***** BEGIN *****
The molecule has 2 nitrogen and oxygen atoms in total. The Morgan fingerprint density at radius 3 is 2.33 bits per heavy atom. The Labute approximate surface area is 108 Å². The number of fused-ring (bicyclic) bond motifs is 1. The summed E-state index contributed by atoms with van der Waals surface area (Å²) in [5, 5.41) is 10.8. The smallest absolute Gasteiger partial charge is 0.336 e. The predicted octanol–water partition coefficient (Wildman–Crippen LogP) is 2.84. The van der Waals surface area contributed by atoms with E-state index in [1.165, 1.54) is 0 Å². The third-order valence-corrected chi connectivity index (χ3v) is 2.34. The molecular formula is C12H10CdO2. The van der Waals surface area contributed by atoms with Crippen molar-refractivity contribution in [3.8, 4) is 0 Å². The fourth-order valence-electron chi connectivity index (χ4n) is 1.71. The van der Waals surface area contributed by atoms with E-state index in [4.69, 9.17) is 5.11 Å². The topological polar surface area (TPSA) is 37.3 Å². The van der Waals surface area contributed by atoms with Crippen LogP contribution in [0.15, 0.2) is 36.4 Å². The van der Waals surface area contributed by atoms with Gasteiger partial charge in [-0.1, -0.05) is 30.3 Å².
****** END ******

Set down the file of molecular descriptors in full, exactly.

The molecule has 2 nitrogen and oxygen atoms in total. The Morgan fingerprint density at radius 3 is 2.33 bits per heavy atom. The Labute approximate surface area is 108 Å². The number of fused-ring (bicyclic) bond motifs is 1. The summed E-state index contributed by atoms with van der Waals surface area (Å²) in [5, 5.41) is 10.8. The smallest absolute Gasteiger partial charge is 0.336 e. The predicted octanol–water partition coefficient (Wildman–Crippen LogP) is 2.84. The van der Waals surface area contributed by atoms with E-state index in [1.165, 1.54) is 0 Å². The third-order valence-corrected chi connectivity index (χ3v) is 2.34. The molecular formula is C12H10CdO2. The van der Waals surface area contributed by atoms with Crippen molar-refractivity contribution in [3.8, 4) is 0 Å². The fourth-order valence-electron chi connectivity index (χ4n) is 1.71. The van der Waals surface area contributed by atoms with E-state index in [4.69, 9.17) is 5.11 Å². The topological polar surface area (TPSA) is 37.3 Å². The van der Waals surface area contributed by atoms with Crippen LogP contribution in [0.15, 0.2) is 36.4 Å². The van der Waals surface area contributed by atoms with Gasteiger partial charge in [-0.1, -0.05) is 30.3 Å².